T-SQL Words You Need to Stop Misspelling

For the
last few days my inbox, Twitter and Facebook feeds have been full of
advice about which words I should stop misspelling. To be fair, in
English, I have relatively little problem, and any misspellings I do make
may be sloppy, but rarely result in misunderstandings. On the other hand, there
are some T-SQL usages that really do cause problems, for myself and others … 


This is perhaps the
first word we learn as T-SQL newbies, but there is still some
confusion. Some people spell this with a star on the end – this is easy
and natural, but it is often wrong and will only help you if you are either too
lazy to write out a list of columns, or too intellectually incurious to care
about performance.


Actually, this is
not so much a misspelling as a weirdly archaic word that is simply not
acceptable in polite DBA society. Using it will fragment your indexes and your
chances of social and professional success with equally devastating effects.


I know what you’re
thinking. How could someone possibly misspell IN? However, as with English,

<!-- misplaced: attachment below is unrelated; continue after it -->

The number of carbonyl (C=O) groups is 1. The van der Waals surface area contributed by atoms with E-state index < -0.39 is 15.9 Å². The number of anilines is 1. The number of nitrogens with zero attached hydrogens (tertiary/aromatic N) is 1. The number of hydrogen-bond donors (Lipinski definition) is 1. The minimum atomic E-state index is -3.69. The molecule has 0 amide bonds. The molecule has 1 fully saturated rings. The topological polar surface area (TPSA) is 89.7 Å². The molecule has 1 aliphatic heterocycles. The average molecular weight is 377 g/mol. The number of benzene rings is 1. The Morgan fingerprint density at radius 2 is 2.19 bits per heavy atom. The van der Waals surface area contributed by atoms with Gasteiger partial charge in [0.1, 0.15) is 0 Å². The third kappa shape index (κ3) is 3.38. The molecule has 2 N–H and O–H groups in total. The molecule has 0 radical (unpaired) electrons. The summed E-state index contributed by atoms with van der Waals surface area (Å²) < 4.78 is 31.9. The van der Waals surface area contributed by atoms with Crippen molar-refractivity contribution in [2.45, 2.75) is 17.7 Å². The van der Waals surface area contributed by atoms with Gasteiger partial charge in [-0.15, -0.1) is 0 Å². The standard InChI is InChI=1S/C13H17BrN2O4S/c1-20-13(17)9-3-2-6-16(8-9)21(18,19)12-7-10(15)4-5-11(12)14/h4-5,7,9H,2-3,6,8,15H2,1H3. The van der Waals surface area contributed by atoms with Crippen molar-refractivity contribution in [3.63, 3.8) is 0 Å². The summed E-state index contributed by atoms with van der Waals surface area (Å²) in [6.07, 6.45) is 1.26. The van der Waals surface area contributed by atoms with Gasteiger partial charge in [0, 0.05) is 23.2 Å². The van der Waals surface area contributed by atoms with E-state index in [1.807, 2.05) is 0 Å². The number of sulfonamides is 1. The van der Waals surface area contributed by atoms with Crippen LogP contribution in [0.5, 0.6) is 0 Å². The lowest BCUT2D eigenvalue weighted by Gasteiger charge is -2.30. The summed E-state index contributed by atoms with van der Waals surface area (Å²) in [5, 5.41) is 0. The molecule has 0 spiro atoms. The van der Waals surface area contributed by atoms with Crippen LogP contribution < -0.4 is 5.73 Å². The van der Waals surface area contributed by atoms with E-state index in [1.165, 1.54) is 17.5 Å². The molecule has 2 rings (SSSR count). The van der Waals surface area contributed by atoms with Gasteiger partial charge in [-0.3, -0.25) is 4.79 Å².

there are some weird and wonderful things about T-SQL. In some circumstances
you would be better to spell IN as EXISTS (especially when preceded by NOT.)
The problem is that IN and EXISTS handle NULL values differently.

Jens Suessmeyer fro
MS in Germany, came across the problem and gives a good example here: http://bit.ly/520pQM

Nor is this
peculiar to T-SQL: it’s the same for those in Oracle-land too: http://bit.ly/6fMRP5

In practice, I
nearly always come across this problem when someone has changed a column to
allow NULLS – they can then discover to their consternation that queries which
“worked” previously now return no rows at all.


You could be
forgiven for using this strange spelling, as the word has indeed found its way
into the language in this form. Although this spelling is correct, it is
as you will indeed lose data if you use it. Please note, that using this word
in the same sentence as “msdb” is a desperate faux pas, resulting
only in pain and embarrassment.

And finally …

I really could not
let this article pass without recording my favorite misspelling, even though it
has nothing to do with T-SQL. I once visited a financial services customer who
had, just that morning, discovered a small typo in code that was
re-implementing a legacy application. After a whiteboard session, where the
notes had been left scrawled in an awkward hand, a developer had boldly sallied
forth and coded up using RAND in place of ROUND. The result was a series of
credit forecasts using a random number with the customers’ closing balances as
the seed, rather than using their rounded balance. Strange to say, nobody had
noticed for … well, let’s just say for long enough. Even stranger, when the
error was fixed, several of the financial wonks complained that the numbers
were no longer so useful!  

Comments (1)

  1. Justin Swanhart says:

    The RAND/ROUND confusion is one of the funniest database anecdotes I’ve ever seen.